Thursday, September 14, 2017

Ten Artists To Seek Out At SPX 2017

I will be attending SPX this weekend; as always, it will be in North Bethesda, MD. Be careful not to get tripped up by the Juggalo gathering. I was co-programmer this year, and there's a great slate. I'm personally moderating the Koyama Press 10th Anniversary panel on Saturday and one I've been thinking of a long time: Motherhood, Mental Illness and Memoir, which will be on Sunday. As always, I will be accepting comics for review and wearing a black hat.

1. Carta Monir. Her debut from 2dcloud, Secure Connect, was a remarkable exploration of trans identity & technology and the ways in which the latter both bridges and has the potential to obscure the former. She's at the vanguard of a group of artists whose drawing style, interest in futurism and frank explorations of sex and emotional development all converge in distinctive ways.

2. Tyler Cohen. Not a typical autobio cartoonist, her Primahood: Magenta mixed a highly unconventional and boundary-breaking account of being a mother along with depicting a tribe of surreal, distinctively crafted women whose ferocity nor nurturing ability was ever in question. Cohen writes a lot of hard truths about guiding a child as best as one can in a world still heavily controlled by patriarchal thinking.

3. Sophia Foster-Dimino. Koyama Press just released a collection of her Sex Fantasy minicomics, and this brick of a book is filled with stories that are layered, hot, personal, emotional, quirky and even poetic. Like many on her list, her style is familiar in some ways and sui generis in others.

4. Katie Fricas. Her intimate, intense scribbly style has an immediacy and expressiveness to it that makes it fascinating to read. She's also hilarious, often approaching the darkest of events with a penetrating and self-deprecating wit.

5. November Garcia. All the way from the Philippines, Garcia is a funny, frank, crude, and thoughtful humorist and memoirist with a visual style that seems simple but is actually conceptually complex and even rigorous at times. Her keen observational skills and sharp timing are on display both in longer narratives (Foggy Notions) and gag strips (Malarkey). She'll be with her publisher, Hic & Hoc.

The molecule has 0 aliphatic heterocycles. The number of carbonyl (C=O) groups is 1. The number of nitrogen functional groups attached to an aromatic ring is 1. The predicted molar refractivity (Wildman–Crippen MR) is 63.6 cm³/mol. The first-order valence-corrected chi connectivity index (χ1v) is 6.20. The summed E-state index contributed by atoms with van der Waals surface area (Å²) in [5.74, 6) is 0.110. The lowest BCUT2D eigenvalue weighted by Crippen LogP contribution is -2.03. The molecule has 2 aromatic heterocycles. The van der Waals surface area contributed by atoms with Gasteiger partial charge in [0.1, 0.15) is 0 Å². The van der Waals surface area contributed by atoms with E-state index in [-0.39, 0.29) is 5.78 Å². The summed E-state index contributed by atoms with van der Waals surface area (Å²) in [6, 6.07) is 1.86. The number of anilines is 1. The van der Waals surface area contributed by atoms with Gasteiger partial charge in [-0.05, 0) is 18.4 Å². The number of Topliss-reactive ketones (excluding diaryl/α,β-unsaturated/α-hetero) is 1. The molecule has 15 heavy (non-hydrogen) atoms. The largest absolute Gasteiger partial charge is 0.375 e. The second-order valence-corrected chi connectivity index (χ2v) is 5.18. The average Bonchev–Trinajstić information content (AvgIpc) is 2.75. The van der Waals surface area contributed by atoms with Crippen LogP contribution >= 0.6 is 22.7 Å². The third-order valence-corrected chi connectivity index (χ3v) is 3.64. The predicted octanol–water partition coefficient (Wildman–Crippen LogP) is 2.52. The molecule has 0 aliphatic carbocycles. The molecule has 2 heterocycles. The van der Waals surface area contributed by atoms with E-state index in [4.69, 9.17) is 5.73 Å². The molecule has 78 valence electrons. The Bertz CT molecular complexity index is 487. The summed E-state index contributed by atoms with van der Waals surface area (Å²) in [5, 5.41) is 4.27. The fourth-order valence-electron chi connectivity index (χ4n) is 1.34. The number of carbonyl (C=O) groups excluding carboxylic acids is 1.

6. Aaron Lange. Comics' #1 purveyor of filth is also one of its keenest minds, sharpest observers and poetic hearts. His Trim series in particular has plenty of dirty gags, but there are also thoughtful meditations on his family, scrupulously-researched biographical pieces, musings on art and culture, and warts-and-all accounts of his youth. It's all told with a lively, naturalistic line.

7. Mardou. Sacha Mardou has been doing some of the best slice-of-stories in comics for quite some time, but the first volume of her book Sky In Stereo is clearly the best work of her career. This is somehow her first SPX, and she'll be doing a panel and a workshop in addition to showing off her work.(Correction: this is her first SPX since 2005.)

8. Avery Hill Publishing. I've enjoyed the eccentric, poetic and understated releases from this British publisher making their first appearance at SPX. Publisher (and writer) Ricky Miller and publicist (and cartoonist) Katriona Chapman will also be there, along with Tillie Walden. The two-time Ignatz award winner will be at her first SPX as well, and while her big book Spinning was just released by First Second, it was Avery Hill that took a chance and published her first three books. Check out Miller and Julia Scheele's Metroland, and anything by Simon Moreton.

9. Radiator Comics. This is Neil Brideau's new venture, and the Chicagoan is publishing and distributing all kinds of interesting comics. A few are directly published by Radiator, like Coco Picard's The Chronicles of Fortune. Chicago is one of the greatest of all comics cities, and Radiator has an interesting cross section of them. Sam Sharpe, Penina Gal, Luke Howard, Cara Bean and Coco Picard will be at the table this year.

10. Summer Pierre. In a very short amount of time, Pierre has become one of my favorite memoirists, thanks to the strength of her writing and the versatile quality of her art. From quotidian observations to life as an artist and mother to grappling with her own personal demons, Pierre's comics are beautiful and endlessly fascinating.

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